Note from the editor: In the past, we have published in-depth blogs about specific types of room treatment. In this article, Tiki Horea sums up the basics of optimizing treatment that will keep your bass frequencies clean and tight. – Adam Kagan

Generally, a poor monitoring setup is the culprit behind you failing to produce goosebumps-inducing mixes. Sometimes it’s your skills, but we won’t be covering that in this article.

Once you properly set up your monitors, you’ll find your work will improve by leaps and bounds. But wait, there’s more! 

  • You’ll spend a lot less time checking your mixes on other systems
  • You’ll trust what comes out of the speakers and stop second-guessing your creative decisions

Before we move on, I want to let you in on a little secret: you can’t get your room to be perfectly “flat”. This is only possible in extreme laboratory conditions like this crazy room at the Microsoft Audio Labs. What’s important for us is to minimize the acoustic peaks and valleys our rooms naturally exhibit.

Once you’ve discovered (or admitted) that your listening environment needs improving, the first thing you think of is buying new speakers, right? Or maybe you think about acoustic treatment? However, the first step in your journey to improving your room should be correctly positioning your speakers for your listening position. Acoustic treatment comes later.

Speakers are similar to microphones in that moving your speakers even a couple of inches can drastically change what’s coming out of them.

Here are a few ideas for how to best position your speakers. Make sure you have a tape measure at hand.

1. Have the speakers fire along the length of the room. 

This gives the low frequencies more space to develop, which usually leads to a flatter frequency response and less destructive reflections from the rear wall.

2. Place your speakers at an equal distance from the side walls. The same applies to your listening position. Symmetry is important for stereo imaging.

3. Your head and speakers should form an equilateral triangle. 

The distance between (just behind) your head and each speaker, and the distance between the speakers themselves should all have to be the same—around 67 inches (108cm) is a good starting point. 

4. Some speakers are made to be placed flat, while others are designed to stand up.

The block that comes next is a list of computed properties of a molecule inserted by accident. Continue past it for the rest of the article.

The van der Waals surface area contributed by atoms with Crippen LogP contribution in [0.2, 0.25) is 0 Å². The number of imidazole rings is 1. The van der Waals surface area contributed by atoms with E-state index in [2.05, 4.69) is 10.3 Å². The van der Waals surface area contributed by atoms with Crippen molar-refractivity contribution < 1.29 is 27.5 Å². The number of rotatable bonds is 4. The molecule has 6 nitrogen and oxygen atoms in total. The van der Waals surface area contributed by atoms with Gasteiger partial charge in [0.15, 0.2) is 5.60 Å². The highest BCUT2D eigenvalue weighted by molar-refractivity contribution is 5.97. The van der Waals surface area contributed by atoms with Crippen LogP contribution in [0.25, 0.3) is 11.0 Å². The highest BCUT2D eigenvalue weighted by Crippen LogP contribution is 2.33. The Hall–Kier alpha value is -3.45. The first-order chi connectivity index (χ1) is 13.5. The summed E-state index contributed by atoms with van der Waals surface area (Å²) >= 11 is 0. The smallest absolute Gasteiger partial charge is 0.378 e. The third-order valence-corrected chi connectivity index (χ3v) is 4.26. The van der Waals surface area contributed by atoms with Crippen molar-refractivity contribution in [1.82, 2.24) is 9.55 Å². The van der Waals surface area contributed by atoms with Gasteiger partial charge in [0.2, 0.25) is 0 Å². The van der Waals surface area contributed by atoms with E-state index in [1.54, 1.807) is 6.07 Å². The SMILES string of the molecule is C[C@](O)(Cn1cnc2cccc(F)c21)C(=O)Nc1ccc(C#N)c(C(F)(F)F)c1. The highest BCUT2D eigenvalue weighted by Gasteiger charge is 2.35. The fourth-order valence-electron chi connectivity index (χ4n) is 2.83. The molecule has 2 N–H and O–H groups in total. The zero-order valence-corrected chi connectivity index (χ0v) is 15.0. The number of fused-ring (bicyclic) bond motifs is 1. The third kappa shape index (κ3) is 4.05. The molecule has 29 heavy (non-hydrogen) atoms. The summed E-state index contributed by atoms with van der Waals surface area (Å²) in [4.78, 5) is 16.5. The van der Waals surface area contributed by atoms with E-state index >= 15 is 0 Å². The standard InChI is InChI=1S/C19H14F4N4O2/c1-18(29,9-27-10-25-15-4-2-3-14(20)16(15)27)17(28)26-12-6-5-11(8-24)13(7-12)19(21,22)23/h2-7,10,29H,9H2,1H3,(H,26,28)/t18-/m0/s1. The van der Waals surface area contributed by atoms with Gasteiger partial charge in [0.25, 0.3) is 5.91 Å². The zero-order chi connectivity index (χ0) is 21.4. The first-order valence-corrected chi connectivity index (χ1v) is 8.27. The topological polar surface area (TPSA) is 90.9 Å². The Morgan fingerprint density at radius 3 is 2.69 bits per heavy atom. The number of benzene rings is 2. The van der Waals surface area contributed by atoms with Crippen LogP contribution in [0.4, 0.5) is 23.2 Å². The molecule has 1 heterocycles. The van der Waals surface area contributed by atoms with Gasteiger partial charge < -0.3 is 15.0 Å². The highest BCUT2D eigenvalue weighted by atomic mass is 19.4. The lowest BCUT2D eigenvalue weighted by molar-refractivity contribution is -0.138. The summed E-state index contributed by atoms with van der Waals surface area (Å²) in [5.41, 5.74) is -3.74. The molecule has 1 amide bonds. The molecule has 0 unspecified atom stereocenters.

You can find the recommended alignment for your monitors in the manual. Be sure to check out our blog post on horizontal vs. vertical speaker placement.

5. Set your speaker height so that the tweeters are at ear level. 

High frequencies are directional. This means that if the speakers are lower, higher or at a less-than-ideal angle than your ears, what you’ll hear won’t be accurate. You can use foam wedges to tilt your speakers so the tweeters fire directly at your ears.

6. Place your monitors on stands.

Wedges, isolation pads, and other doodads (including Genelec’s rubbery support) rarely fully decouple the speakers and the desk. This can lead to the desk vibrating at certain frequencies, muddying up what you hear. Stands also allow for easily experimenting with monitor placement.

7. The 38% Rule

In a rectangular room, the ideal place for the listening position is 38% of the distance from the front wall to the back wall. In an ideal world, this location would provide the flattest low-frequency response.

Please bear in mind that points a and g apply to rectangular rooms. If your room is of a different shape, attempt to set up your room as symmetrical as possible. If you have a sofa, make sure it’s centered in the room. If you have a bookcase, try placing it behind the sofa, so it will act as a diffuser. If a window is on the long wall, cover it up with an acoustic panel supported by a stand or hook above the window. Place an identical panel on the wall opposite the window to make the room symmetrical. Don’t forget that the back of a door may be a good spot for an absorber, too. You get the idea.